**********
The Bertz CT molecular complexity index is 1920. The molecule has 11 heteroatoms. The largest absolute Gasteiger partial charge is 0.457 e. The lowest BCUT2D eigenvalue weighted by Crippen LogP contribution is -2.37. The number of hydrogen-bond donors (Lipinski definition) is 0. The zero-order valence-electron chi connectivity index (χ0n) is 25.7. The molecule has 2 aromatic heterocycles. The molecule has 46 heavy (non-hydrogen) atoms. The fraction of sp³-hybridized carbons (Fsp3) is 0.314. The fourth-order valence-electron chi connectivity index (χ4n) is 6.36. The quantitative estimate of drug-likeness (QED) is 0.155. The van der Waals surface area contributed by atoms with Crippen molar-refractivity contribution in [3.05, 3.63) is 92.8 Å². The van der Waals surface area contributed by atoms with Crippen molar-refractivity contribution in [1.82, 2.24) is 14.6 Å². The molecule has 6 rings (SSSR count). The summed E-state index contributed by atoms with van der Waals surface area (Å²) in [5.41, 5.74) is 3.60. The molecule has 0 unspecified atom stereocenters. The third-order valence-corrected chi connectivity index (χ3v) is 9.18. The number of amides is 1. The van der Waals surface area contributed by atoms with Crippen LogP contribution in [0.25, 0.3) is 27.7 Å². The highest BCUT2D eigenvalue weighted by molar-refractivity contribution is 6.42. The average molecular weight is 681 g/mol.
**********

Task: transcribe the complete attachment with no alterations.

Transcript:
The Bertz CT molecular complexity index is 1920. The molecule has 11 heteroatoms. The largest absolute Gasteiger partial charge is 0.457 e. The lowest BCUT2D eigenvalue weighted by Crippen LogP contribution is -2.37. The number of hydrogen-bond donors (Lipinski definition) is 0. The zero-order valence-electron chi connectivity index (χ0n) is 25.7. The molecule has 2 aromatic heterocycles. The molecule has 46 heavy (non-hydrogen) atoms. The fraction of sp³-hybridized carbons (Fsp3) is 0.314. The fourth-order valence-electron chi connectivity index (χ4n) is 6.36. The quantitative estimate of drug-likeness (QED) is 0.155. The van der Waals surface area contributed by atoms with Crippen molar-refractivity contribution in [3.05, 3.63) is 92.8 Å². The van der Waals surface area contributed by atoms with Crippen molar-refractivity contribution in [1.82, 2.24) is 14.6 Å². The molecule has 6 rings (SSSR count). The summed E-state index contributed by atoms with van der Waals surface area (Å²) in [5.41, 5.74) is 3.60. The molecule has 0 unspecified atom stereocenters. The third-order valence-corrected chi connectivity index (χ3v) is 9.18. The number of amides is 1. The van der Waals surface area contributed by atoms with Crippen LogP contribution in [0.25, 0.3) is 27.7 Å². The highest BCUT2D eigenvalue weighted by molar-refractivity contribution is 6.42. The average molecular weight is 681 g/mol.